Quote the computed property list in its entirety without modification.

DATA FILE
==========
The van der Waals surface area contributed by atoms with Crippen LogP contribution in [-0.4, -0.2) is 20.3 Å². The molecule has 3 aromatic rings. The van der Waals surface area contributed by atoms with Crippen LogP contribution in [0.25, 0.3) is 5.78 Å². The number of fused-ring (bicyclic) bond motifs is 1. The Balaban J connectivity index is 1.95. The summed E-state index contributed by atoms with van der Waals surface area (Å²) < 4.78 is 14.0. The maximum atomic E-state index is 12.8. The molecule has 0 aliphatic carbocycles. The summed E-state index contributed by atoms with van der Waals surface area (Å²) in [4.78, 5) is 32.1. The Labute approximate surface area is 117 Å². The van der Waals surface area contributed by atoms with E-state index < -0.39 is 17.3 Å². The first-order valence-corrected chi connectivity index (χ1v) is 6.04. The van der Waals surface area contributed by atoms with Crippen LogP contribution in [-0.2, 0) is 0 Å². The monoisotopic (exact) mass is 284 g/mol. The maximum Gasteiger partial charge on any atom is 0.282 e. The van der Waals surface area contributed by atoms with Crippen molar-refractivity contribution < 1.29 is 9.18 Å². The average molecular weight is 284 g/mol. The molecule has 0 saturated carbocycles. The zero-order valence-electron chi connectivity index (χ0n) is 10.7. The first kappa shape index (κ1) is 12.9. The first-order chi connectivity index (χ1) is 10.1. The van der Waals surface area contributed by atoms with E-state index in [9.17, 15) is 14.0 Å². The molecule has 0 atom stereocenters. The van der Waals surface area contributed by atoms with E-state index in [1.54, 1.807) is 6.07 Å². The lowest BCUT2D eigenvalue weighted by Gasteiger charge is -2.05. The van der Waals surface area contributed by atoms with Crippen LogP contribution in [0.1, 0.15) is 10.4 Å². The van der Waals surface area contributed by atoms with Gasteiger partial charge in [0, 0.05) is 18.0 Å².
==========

The van der Waals surface area contributed by atoms with Crippen LogP contribution in [-0.4, -0.2) is 20.3 Å². The molecule has 3 aromatic rings. The van der Waals surface area contributed by atoms with Crippen LogP contribution in [0.25, 0.3) is 5.78 Å². The number of fused-ring (bicyclic) bond motifs is 1. The Balaban J connectivity index is 1.95. The summed E-state index contributed by atoms with van der Waals surface area (Å²) < 4.78 is 14.0. The maximum atomic E-state index is 12.8. The molecule has 0 aliphatic carbocycles. The summed E-state index contributed by atoms with van der Waals surface area (Å²) in [4.78, 5) is 32.1. The Labute approximate surface area is 117 Å². The van der Waals surface area contributed by atoms with E-state index < -0.39 is 17.3 Å². The first-order valence-corrected chi connectivity index (χ1v) is 6.04. The van der Waals surface area contributed by atoms with Crippen LogP contribution in [-0.2, 0) is 0 Å². The monoisotopic (exact) mass is 284 g/mol. The maximum Gasteiger partial charge on any atom is 0.282 e. The van der Waals surface area contributed by atoms with Crippen molar-refractivity contribution < 1.29 is 9.18 Å². The average molecular weight is 284 g/mol. The molecule has 0 saturated carbocycles. The zero-order valence-electron chi connectivity index (χ0n) is 10.7. The first kappa shape index (κ1) is 12.9. The first-order chi connectivity index (χ1) is 10.1. The van der Waals surface area contributed by atoms with E-state index in [9.17, 15) is 14.0 Å². The molecule has 0 atom stereocenters. The van der Waals surface area contributed by atoms with E-state index in [1.54, 1.807) is 6.07 Å². The lowest BCUT2D eigenvalue weighted by Gasteiger charge is -2.05. The van der Waals surface area contributed by atoms with Crippen LogP contribution in [0.1, 0.15) is 10.4 Å². The van der Waals surface area contributed by atoms with Gasteiger partial charge in [0, 0.05) is 18.0 Å².